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Q&A #5986

Teachers' Lounge Discussion: Teaching the basic concepts of math

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From: Owen <owenbprince@hotmail.com>
To: Teacher2Teacher Public Discussion
Date: 2007060409:38:20
Subject: Re: New to Teaching Special Ed Math

From: Laura <laura_halvorson@yahoo.com>
	
YOU said: I am a recent college graduate and have been hired to teach
Resource
Math to students grades 2nd-5th grade. In college oddly enough they
did not really teach us strategies for teaching math, especially to
students with learning difficulities. 
I was wanting to know if anyone out there has some good learning
strategies to teach students. The first unit I will start teaching
will be place value. 
As experienced teachers how did all of you learn a variety of learning
strategies? Are there websites out there or any resources you would
suggest?


Most people do not know that schools do not teach teachers how to
teach math.  A lady I know was hired by the university here to teach
the teachers how to teach.  Her classes were not mandatory so very few
teachers applied.  Everything she tried to do was blocked by the admin
so after five years of frustration she quit and started her own
business. 

I have a very good system to help teach all children math from pre-k
to grade 4.  It is called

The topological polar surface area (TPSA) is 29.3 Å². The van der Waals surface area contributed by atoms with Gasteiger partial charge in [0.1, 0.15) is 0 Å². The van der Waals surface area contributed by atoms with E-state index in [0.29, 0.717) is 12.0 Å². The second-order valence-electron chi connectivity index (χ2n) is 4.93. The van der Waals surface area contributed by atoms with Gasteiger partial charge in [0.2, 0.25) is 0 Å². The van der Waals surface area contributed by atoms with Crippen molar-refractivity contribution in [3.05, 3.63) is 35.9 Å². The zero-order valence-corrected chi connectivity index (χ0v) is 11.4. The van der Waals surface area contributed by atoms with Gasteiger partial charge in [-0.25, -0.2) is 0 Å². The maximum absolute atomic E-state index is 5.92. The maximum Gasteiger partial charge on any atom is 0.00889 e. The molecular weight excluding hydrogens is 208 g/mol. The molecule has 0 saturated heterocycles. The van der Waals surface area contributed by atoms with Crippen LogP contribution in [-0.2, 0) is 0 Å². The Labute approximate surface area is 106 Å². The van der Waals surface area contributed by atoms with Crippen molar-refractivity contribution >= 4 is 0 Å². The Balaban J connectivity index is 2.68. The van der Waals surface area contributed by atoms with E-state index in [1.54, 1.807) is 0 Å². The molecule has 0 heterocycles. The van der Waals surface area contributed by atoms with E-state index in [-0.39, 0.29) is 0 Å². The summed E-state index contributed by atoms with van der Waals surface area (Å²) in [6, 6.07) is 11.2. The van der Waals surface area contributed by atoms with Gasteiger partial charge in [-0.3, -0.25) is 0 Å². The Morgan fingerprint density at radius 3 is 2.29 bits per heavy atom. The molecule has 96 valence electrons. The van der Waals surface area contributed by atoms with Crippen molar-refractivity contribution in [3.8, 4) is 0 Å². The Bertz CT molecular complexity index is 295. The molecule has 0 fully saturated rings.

“DotMath” for kids.  

You can type this into any search box to find the web site.  This
works very well because I start with manipulative dots (paper punched
 from thin colored cardboard) and dice.  I then transfer the dot
patterns around the number symbols called “single line symbols”(SLS). 
The SLS are what have been called numbers in the past.  You can only
have a number if you have both the dots and the SLS together. 
      What I mean by this is that you must have the (group)symbol and
some thing that it is counting.  For eg:   I can say that I have five
dots.  There are two parts to this.  The five explains the quantity
(or groups)and the dots are the units (things).   You must have both
the group and the units (as explained in the dictionary) or you would
not have a number.   Most people have feeling of frustration with math
because this basic concept is not understood.   When children with LD
are taught “DotMath”  they can learn math and average children have
been able to beat the calculator in both addition and subtraction.
  You said “The first unit I will start teaching will be place value.”
  You can copy the “dotmath” calculator from the “DotMath” site for
free and use it to help teach place value.   Cover it with clear
plastic and have them write with a wipe off marker in the boxes.  This
is a direct read calculator.  They first say the number and then the
word under it.  Eg: they would read it like this:   5 thousand,  2
hundred,  4 “t”, 5 dollars and 3 “t”,  2 cents.  The “t” comes from
the text four “t”y.  I used money as the units here.  It is very
important to always have things for them to count (money,dots etc)
when they read numbers.   There are  other charts on the site you may
want to look at as well.  

Owen

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